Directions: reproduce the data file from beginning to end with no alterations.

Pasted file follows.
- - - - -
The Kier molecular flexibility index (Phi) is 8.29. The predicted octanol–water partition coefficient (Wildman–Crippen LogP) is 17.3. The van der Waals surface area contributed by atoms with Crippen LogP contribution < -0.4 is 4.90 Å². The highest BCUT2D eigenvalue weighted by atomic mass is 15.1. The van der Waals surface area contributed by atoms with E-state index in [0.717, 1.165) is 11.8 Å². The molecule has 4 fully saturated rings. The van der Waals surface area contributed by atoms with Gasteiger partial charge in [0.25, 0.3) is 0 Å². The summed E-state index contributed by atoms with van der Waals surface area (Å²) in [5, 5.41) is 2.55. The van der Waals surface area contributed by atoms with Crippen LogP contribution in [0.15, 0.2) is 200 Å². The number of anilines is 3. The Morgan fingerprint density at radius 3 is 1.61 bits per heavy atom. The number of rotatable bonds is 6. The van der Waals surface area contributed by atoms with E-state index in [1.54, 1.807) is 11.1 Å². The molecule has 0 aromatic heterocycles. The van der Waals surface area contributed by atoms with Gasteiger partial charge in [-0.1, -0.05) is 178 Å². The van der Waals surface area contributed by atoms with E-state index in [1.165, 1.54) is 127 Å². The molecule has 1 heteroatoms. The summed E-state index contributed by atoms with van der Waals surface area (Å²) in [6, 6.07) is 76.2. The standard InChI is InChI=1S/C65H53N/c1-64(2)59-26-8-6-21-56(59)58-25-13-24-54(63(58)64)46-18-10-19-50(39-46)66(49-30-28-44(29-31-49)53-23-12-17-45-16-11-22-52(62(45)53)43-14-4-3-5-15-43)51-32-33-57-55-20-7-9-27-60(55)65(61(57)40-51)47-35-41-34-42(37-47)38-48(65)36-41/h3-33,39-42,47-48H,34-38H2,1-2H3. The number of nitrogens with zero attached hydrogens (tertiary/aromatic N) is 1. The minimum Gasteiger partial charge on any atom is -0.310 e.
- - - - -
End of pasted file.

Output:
The Kier molecular flexibility index (Phi) is 8.29. The predicted octanol–water partition coefficient (Wildman–Crippen LogP) is 17.3. The van der Waals surface area contributed by atoms with Crippen LogP contribution < -0.4 is 4.90 Å². The highest BCUT2D eigenvalue weighted by atomic mass is 15.1. The van der Waals surface area contributed by atoms with E-state index in [0.717, 1.165) is 11.8 Å². The molecule has 4 fully saturated rings. The van der Waals surface area contributed by atoms with Gasteiger partial charge in [0.25, 0.3) is 0 Å². The summed E-state index contributed by atoms with van der Waals surface area (Å²) in [5, 5.41) is 2.55. The van der Waals surface area contributed by atoms with Crippen LogP contribution in [0.15, 0.2) is 200 Å². The number of anilines is 3. The Morgan fingerprint density at radius 3 is 1.61 bits per heavy atom. The number of rotatable bonds is 6. The van der Waals surface area contributed by atoms with E-state index in [1.54, 1.807) is 11.1 Å². The molecule has 0 aromatic heterocycles. The van der Waals surface area contributed by atoms with Gasteiger partial charge in [-0.1, -0.05) is 178 Å². The van der Waals surface area contributed by atoms with E-state index in [1.165, 1.54) is 127 Å². The molecule has 1 heteroatoms. The summed E-state index contributed by atoms with van der Waals surface area (Å²) in [6, 6.07) is 76.2. The standard InChI is InChI=1S/C65H53N/c1-64(2)59-26-8-6-21-56(59)58-25-13-24-54(63(58)64)46-18-10-19-50(39-46)66(49-30-28-44(29-31-49)53-23-12-17-45-16-11-22-52(62(45)53)43-14-4-3-5-15-43)51-32-33-57-55-20-7-9-27-60(55)65(61(57)40-51)47-35-41-34-42(37-47)38-48(65)36-41/h3-33,39-42,47-48H,34-38H2,1-2H3. The number of nitrogens with zero attached hydrogens (tertiary/aromatic N) is 1. The minimum Gasteiger partial charge on any atom is -0.310 e.